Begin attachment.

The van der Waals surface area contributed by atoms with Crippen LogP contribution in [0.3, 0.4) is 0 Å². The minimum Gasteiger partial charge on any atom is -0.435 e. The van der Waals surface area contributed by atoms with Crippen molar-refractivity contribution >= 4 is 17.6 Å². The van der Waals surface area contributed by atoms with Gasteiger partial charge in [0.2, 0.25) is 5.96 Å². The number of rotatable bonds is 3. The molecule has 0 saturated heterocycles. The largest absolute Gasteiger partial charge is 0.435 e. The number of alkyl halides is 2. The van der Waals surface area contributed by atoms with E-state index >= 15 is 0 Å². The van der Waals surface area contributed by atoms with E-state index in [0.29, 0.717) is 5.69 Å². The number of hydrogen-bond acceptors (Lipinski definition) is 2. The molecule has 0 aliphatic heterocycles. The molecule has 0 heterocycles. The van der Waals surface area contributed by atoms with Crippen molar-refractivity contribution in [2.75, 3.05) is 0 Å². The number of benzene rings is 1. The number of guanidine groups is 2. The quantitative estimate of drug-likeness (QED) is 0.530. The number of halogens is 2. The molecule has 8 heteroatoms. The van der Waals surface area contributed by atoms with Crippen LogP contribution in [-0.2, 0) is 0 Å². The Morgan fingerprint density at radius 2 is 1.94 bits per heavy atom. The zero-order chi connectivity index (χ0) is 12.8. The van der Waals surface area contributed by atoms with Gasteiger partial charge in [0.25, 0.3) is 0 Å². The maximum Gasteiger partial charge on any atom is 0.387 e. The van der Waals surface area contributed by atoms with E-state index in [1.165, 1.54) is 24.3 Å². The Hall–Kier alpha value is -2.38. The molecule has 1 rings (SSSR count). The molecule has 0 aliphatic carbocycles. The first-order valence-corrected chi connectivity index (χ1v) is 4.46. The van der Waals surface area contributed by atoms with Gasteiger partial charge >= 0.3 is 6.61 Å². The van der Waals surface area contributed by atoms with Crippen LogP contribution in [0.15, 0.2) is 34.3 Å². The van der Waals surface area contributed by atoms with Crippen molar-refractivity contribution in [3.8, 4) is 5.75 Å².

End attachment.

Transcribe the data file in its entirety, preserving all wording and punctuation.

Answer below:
The van der Waals surface area contributed by atoms with Crippen LogP contribution in [0.3, 0.4) is 0 Å². The minimum Gasteiger partial charge on any atom is -0.435 e. The van der Waals surface area contributed by atoms with Crippen molar-refractivity contribution >= 4 is 17.6 Å². The van der Waals surface area contributed by atoms with Gasteiger partial charge in [0.2, 0.25) is 5.96 Å². The number of rotatable bonds is 3. The molecule has 0 saturated heterocycles. The largest absolute Gasteiger partial charge is 0.435 e. The number of alkyl halides is 2. The van der Waals surface area contributed by atoms with E-state index >= 15 is 0 Å². The van der Waals surface area contributed by atoms with E-state index in [0.29, 0.717) is 5.69 Å². The number of hydrogen-bond acceptors (Lipinski definition) is 2. The molecule has 0 aliphatic heterocycles. The molecule has 0 heterocycles. The van der Waals surface area contributed by atoms with Crippen molar-refractivity contribution in [2.75, 3.05) is 0 Å². The number of benzene rings is 1. The number of guanidine groups is 2. The quantitative estimate of drug-likeness (QED) is 0.530. The number of halogens is 2. The molecule has 8 heteroatoms. The van der Waals surface area contributed by atoms with Crippen LogP contribution in [-0.2, 0) is 0 Å². The Morgan fingerprint density at radius 2 is 1.94 bits per heavy atom. The zero-order chi connectivity index (χ0) is 12.8. The van der Waals surface area contributed by atoms with Gasteiger partial charge in [0.25, 0.3) is 0 Å². The maximum Gasteiger partial charge on any atom is 0.387 e. The van der Waals surface area contributed by atoms with E-state index in [1.165, 1.54) is 24.3 Å². The Hall–Kier alpha value is -2.38. The molecule has 1 rings (SSSR count). The molecule has 0 aliphatic carbocycles. The first-order valence-corrected chi connectivity index (χ1v) is 4.46. The van der Waals surface area contributed by atoms with Gasteiger partial charge >= 0.3 is 6.61 Å². The van der Waals surface area contributed by atoms with Crippen LogP contribution in [0.15, 0.2) is 34.3 Å². The van der Waals surface area contributed by atoms with Crippen molar-refractivity contribution in [3.8, 4) is 5.75 Å².